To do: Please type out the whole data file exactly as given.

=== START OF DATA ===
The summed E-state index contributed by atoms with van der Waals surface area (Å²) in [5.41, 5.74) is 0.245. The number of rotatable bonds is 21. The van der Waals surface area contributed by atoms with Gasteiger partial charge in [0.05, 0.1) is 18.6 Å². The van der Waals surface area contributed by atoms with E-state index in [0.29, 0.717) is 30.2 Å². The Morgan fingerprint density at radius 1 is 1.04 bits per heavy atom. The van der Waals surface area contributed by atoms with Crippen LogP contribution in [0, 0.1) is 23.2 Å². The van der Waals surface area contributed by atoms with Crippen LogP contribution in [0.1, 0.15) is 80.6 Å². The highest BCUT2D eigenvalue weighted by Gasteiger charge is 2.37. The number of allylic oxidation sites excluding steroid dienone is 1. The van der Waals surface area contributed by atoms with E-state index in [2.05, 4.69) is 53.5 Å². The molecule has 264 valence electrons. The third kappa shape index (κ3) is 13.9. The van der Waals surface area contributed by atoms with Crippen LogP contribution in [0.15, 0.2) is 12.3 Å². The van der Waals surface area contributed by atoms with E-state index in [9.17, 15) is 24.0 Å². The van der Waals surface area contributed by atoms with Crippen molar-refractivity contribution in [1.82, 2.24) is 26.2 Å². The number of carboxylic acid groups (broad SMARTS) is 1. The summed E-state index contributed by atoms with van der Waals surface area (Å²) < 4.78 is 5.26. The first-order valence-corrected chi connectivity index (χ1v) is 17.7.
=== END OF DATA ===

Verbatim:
The summed E-state index contributed by atoms with van der Waals surface area (Å²) in [5.41, 5.74) is 0.245. The number of rotatable bonds is 21. The van der Waals surface area contributed by atoms with Gasteiger partial charge in [0.05, 0.1) is 18.6 Å². The van der Waals surface area contributed by atoms with E-state index in [0.29, 0.717) is 30.2 Å². The Morgan fingerprint density at radius 1 is 1.04 bits per heavy atom. The van der Waals surface area contributed by atoms with Crippen LogP contribution in [0, 0.1) is 23.2 Å². The van der Waals surface area contributed by atoms with Crippen LogP contribution in [0.1, 0.15) is 80.6 Å². The highest BCUT2D eigenvalue weighted by Gasteiger charge is 2.37. The number of allylic oxidation sites excluding steroid dienone is 1. The van der Waals surface area contributed by atoms with E-state index in [2.05, 4.69) is 53.5 Å². The molecule has 264 valence electrons. The third kappa shape index (κ3) is 13.9. The van der Waals surface area contributed by atoms with Crippen LogP contribution in [0.15, 0.2) is 12.3 Å². The van der Waals surface area contributed by atoms with E-state index in [9.17, 15) is 24.0 Å². The van der Waals surface area contributed by atoms with Crippen molar-refractivity contribution in [1.82, 2.24) is 26.2 Å². The number of carboxylic acid groups (broad SMARTS) is 1. The summed E-state index contributed by atoms with van der Waals surface area (Å²) < 4.78 is 5.26. The first-order valence-corrected chi connectivity index (χ1v) is 17.7.